Fun for the whole family awaits at the 2018 Earth Fest, including a wide range of activities for kids from 10 a.m. to 2 p.m. Saturday, April 21, at the Village of Oak Park Public Works Center, 201 South Blvd. Engage with more than 50 vendors and organizations who will provide hands-on activities, environmental services information, free samples and green goods for sale. Take a tour of the LEED Gold-certified Public Works facility, and check out the beehives on the building’s green roof.
This is a drive up/drop-off event to reuse/recycle items not accepted in the curbside collection. Clean out your basement, garage, and drop off items for recycling rather than sending them to landfill. The Epilepsy Foundation will be collecting clothing, shoes, and household items.
For a detailed list of accepted items and for information on the Electronic Collection Program, go here. For volunteer opportunities, contact email@example.com.
Area Retailers will give away free reusable bags to customers on Saturday, Jan. 6
Beginning Jan. 1, Oak Park shoppers in many of the larger retail stores will be charged 10 cents for every single-use bag the store provides to carry home their purchases. The new local law, which applies to retail stores of 5,000 or more square feet, is intended to reduce the negative impact single-use bags have on the environment.
In mid-November, Mindy Agnew took on the role as Oak Park’s new sustainability coordinator, stepping into a post that had been vacant for more than three and a half years.
Mindy’s sustainability pedigree is already well established in Oak Park. She was a member of the team that guided District 97 to incorporate zero waste programs in the schools, beginning in 2008. Since that time, composting, recycling, and zero waste lunches have become commonplace throughout the Oak Park educational system.
With Oak Park’s single-use bag tax taking effect on January 1, 2018, now is a great time to make carrying reusable bags a habit.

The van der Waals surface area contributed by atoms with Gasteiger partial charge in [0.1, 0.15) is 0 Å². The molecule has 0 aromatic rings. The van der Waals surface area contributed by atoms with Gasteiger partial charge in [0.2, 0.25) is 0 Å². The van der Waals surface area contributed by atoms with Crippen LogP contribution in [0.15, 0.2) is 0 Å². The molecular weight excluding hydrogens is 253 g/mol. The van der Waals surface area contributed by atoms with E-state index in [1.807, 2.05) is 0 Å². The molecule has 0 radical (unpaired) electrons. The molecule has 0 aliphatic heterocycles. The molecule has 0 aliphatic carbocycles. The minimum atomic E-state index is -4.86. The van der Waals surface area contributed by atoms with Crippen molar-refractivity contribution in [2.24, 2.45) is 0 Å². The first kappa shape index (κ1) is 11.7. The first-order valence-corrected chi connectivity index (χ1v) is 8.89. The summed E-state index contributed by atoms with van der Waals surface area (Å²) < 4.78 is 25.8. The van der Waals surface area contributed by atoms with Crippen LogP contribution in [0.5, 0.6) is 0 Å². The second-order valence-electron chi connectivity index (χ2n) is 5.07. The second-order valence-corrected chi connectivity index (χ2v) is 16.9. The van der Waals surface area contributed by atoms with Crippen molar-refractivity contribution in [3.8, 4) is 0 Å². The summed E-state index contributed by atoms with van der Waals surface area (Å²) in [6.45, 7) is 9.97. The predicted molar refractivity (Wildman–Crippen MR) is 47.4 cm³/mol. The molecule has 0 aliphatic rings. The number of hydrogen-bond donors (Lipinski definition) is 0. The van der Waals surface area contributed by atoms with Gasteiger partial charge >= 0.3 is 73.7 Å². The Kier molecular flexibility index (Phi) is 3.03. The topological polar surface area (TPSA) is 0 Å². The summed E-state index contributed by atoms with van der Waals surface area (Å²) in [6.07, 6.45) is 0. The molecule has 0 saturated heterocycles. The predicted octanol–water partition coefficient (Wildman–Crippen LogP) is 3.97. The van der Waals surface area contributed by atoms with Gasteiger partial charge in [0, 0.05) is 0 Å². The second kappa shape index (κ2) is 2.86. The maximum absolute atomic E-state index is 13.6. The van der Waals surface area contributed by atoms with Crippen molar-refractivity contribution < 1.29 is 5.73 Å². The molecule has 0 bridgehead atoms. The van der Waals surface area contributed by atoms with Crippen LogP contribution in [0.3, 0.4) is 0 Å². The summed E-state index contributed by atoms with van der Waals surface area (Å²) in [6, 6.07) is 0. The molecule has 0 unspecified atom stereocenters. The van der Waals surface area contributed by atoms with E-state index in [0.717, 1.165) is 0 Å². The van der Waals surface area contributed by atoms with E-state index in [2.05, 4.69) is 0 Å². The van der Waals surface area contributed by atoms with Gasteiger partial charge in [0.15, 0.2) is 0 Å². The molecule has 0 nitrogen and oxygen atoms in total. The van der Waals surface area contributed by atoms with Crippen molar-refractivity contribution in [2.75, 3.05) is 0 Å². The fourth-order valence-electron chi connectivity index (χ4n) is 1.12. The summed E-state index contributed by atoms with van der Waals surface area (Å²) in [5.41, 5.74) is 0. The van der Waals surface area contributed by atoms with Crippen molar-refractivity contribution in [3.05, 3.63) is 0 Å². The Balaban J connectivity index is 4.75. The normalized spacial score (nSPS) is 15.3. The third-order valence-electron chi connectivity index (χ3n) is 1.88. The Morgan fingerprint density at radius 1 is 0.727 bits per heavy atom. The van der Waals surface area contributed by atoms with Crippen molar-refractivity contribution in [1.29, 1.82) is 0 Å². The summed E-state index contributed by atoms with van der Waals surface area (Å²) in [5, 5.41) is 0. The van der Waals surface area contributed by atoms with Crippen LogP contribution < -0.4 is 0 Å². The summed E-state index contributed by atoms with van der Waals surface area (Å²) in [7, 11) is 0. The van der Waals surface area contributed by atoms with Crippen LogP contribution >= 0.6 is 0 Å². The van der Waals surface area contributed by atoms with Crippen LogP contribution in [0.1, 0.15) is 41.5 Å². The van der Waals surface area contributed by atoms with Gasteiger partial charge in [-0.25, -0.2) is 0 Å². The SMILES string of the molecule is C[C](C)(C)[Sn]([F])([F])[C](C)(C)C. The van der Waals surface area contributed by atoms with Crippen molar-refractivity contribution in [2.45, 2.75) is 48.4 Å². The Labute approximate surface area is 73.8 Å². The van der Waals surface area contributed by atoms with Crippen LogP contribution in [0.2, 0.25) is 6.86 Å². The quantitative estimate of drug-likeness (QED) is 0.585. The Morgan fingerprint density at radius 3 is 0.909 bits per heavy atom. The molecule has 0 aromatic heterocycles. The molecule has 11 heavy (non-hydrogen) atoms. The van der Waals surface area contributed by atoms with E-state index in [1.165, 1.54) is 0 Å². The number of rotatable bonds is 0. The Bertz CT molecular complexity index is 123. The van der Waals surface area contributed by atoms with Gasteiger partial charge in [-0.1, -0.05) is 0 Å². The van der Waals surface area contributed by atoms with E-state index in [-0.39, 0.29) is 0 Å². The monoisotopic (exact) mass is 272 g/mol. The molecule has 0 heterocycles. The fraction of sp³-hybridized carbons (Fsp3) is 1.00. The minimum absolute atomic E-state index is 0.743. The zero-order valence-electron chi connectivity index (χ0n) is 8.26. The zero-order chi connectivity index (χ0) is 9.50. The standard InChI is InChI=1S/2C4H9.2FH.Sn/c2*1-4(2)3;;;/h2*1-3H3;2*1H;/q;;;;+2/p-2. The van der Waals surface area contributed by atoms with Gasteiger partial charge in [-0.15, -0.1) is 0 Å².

Over the next few months, Green Community Connections will be launching a bag share project. If you have extra reusable bags, you will be able to leave them at one of the bag locations. If you need a bag, or you’re out and about and realize you’ve forgotten yours, you can swing by a bag location and grab a one.
It’s easy to get pulled into the consumer frenzy during the upcoming holidays. Rethink your approach by making or purchasing hand-crafted products. Or donate to important causes in honor of friends and family. These are a few of our favorite things:
Take a peek at our new video encouraging students from grade 3 to college age to enter the One Earth Young Filmmakers Contest. In addition to winning cash prizes, all winning films will premiere at the One Earth Film Festival in March 2018. More details here.
Video animation by 2013 contest winner Léa Kichler. Music by Abby Lyons.
The Village of Oak Park has unanimously passed an ordinance requiring stores over 5000 square feet to charge 10¢ a single-use bag. The new rule goes into effect on January 1, 2018, and will apply to both paper and plastic bags. The new 10¢ fee will be evenly split between the retailer and the Village, with the Village’s share earmarked for “environmental sustainability initiatives” which have yet to be named.
We've seen the images of seagulls caught in plastic bags, microscopic plastic beads in plankton, and the Great Norther Pacific garbage patch. Plastic is so ubiquitous that cleaning up our enormous mess sometimes seems hopeless. But three opportunities are available for those with a heart to make a difference.
Summer is upon us and with it the annual block party season. Block parties are a special part of celebrating community and our wonderful outdoor spaces. It’s also a great way of recognizing and celebrating the many sustainability initiatives and resources in our community – whether it’s native or edible gardens, backyard or curbside composting (offered through the villages of Oak Park and River Forest), solar panels or learning about the awesome trees on your block. By shining a light on these important community assets, we encourage one another and help to build a more resilient future for our children.